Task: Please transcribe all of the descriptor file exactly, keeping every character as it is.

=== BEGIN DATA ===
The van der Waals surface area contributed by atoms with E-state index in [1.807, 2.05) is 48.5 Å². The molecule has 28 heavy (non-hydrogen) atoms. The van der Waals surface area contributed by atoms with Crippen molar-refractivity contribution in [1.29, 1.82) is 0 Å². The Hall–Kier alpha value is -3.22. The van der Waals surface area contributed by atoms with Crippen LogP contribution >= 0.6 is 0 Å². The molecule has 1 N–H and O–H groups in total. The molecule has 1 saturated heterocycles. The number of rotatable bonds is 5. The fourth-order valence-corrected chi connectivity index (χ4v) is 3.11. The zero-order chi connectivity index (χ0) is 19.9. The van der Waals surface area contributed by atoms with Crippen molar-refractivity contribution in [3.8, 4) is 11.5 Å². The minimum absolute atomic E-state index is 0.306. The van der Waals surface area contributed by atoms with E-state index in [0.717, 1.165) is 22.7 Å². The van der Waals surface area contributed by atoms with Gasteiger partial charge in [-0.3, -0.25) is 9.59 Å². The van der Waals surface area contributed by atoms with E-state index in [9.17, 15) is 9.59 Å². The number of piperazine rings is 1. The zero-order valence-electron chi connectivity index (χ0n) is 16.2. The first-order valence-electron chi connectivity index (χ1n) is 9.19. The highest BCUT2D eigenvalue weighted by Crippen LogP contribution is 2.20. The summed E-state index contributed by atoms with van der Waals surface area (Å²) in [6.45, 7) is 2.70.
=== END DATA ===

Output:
The van der Waals surface area contributed by atoms with E-state index in [1.807, 2.05) is 48.5 Å². The molecule has 28 heavy (non-hydrogen) atoms. The van der Waals surface area contributed by atoms with Crippen molar-refractivity contribution in [1.29, 1.82) is 0 Å². The Hall–Kier alpha value is -3.22. The van der Waals surface area contributed by atoms with Crippen LogP contribution >= 0.6 is 0 Å². The molecule has 1 N–H and O–H groups in total. The molecule has 1 saturated heterocycles. The number of rotatable bonds is 5. The fourth-order valence-corrected chi connectivity index (χ4v) is 3.11. The zero-order chi connectivity index (χ0) is 19.9. The van der Waals surface area contributed by atoms with Crippen molar-refractivity contribution in [3.8, 4) is 11.5 Å². The minimum absolute atomic E-state index is 0.306. The van der Waals surface area contributed by atoms with E-state index in [0.717, 1.165) is 22.7 Å². The van der Waals surface area contributed by atoms with Gasteiger partial charge in [-0.3, -0.25) is 9.59 Å². The van der Waals surface area contributed by atoms with E-state index in [9.17, 15) is 9.59 Å². The number of piperazine rings is 1. The zero-order valence-electron chi connectivity index (χ0n) is 16.2. The first-order valence-electron chi connectivity index (χ1n) is 9.19. The highest BCUT2D eigenvalue weighted by Crippen LogP contribution is 2.20. The summed E-state index contributed by atoms with van der Waals surface area (Å²) in [6.45, 7) is 2.70.